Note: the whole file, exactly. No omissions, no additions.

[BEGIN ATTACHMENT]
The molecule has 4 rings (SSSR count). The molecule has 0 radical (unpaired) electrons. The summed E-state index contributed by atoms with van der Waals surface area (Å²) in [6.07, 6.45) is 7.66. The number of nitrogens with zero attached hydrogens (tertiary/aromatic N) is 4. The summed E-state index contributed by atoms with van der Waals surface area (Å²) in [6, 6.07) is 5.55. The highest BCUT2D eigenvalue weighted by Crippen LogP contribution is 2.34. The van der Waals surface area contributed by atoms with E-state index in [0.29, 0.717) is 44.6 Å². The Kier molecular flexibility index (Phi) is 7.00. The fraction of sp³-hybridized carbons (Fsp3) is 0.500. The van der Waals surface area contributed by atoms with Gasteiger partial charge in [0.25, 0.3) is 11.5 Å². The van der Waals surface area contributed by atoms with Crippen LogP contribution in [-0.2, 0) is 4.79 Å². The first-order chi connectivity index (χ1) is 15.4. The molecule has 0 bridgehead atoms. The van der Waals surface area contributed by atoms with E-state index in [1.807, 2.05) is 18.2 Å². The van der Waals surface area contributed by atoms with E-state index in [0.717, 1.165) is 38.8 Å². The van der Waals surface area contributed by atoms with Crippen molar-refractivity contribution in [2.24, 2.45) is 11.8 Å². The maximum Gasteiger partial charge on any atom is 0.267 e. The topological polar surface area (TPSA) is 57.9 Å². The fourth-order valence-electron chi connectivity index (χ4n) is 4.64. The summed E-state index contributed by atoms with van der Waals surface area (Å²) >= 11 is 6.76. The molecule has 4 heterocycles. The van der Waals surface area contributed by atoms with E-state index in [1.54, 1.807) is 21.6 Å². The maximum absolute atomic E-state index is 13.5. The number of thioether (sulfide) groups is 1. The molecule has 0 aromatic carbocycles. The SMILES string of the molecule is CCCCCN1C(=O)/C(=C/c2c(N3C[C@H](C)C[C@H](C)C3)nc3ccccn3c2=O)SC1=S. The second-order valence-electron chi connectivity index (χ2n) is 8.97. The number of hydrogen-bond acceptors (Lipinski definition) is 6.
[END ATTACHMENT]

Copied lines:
The molecule has 4 rings (SSSR count). The molecule has 0 radical (unpaired) electrons. The summed E-state index contributed by atoms with van der Waals surface area (Å²) in [6.07, 6.45) is 7.66. The number of nitrogens with zero attached hydrogens (tertiary/aromatic N) is 4. The summed E-state index contributed by atoms with van der Waals surface area (Å²) in [6, 6.07) is 5.55. The highest BCUT2D eigenvalue weighted by Crippen LogP contribution is 2.34. The van der Waals surface area contributed by atoms with E-state index in [0.29, 0.717) is 44.6 Å². The Kier molecular flexibility index (Phi) is 7.00. The fraction of sp³-hybridized carbons (Fsp3) is 0.500. The van der Waals surface area contributed by atoms with Gasteiger partial charge in [0.25, 0.3) is 11.5 Å². The van der Waals surface area contributed by atoms with Crippen LogP contribution in [-0.2, 0) is 4.79 Å². The first-order chi connectivity index (χ1) is 15.4. The molecule has 0 bridgehead atoms. The van der Waals surface area contributed by atoms with E-state index in [1.807, 2.05) is 18.2 Å². The van der Waals surface area contributed by atoms with E-state index in [0.717, 1.165) is 38.8 Å². The van der Waals surface area contributed by atoms with Crippen molar-refractivity contribution in [2.24, 2.45) is 11.8 Å². The maximum Gasteiger partial charge on any atom is 0.267 e. The topological polar surface area (TPSA) is 57.9 Å². The fourth-order valence-electron chi connectivity index (χ4n) is 4.64. The summed E-state index contributed by atoms with van der Waals surface area (Å²) >= 11 is 6.76. The molecule has 4 heterocycles. The van der Waals surface area contributed by atoms with E-state index in [1.54, 1.807) is 21.6 Å². The maximum absolute atomic E-state index is 13.5. The number of thioether (sulfide) groups is 1. The molecule has 0 aromatic carbocycles. The SMILES string of the molecule is CCCCCN1C(=O)/C(=C/c2c(N3C[C@H](C)C[C@H](C)C3)nc3ccccn3c2=O)SC1=S. The second-order valence-electron chi connectivity index (χ2n) is 8.97. The number of hydrogen-bond acceptors (Lipinski definition) is 6.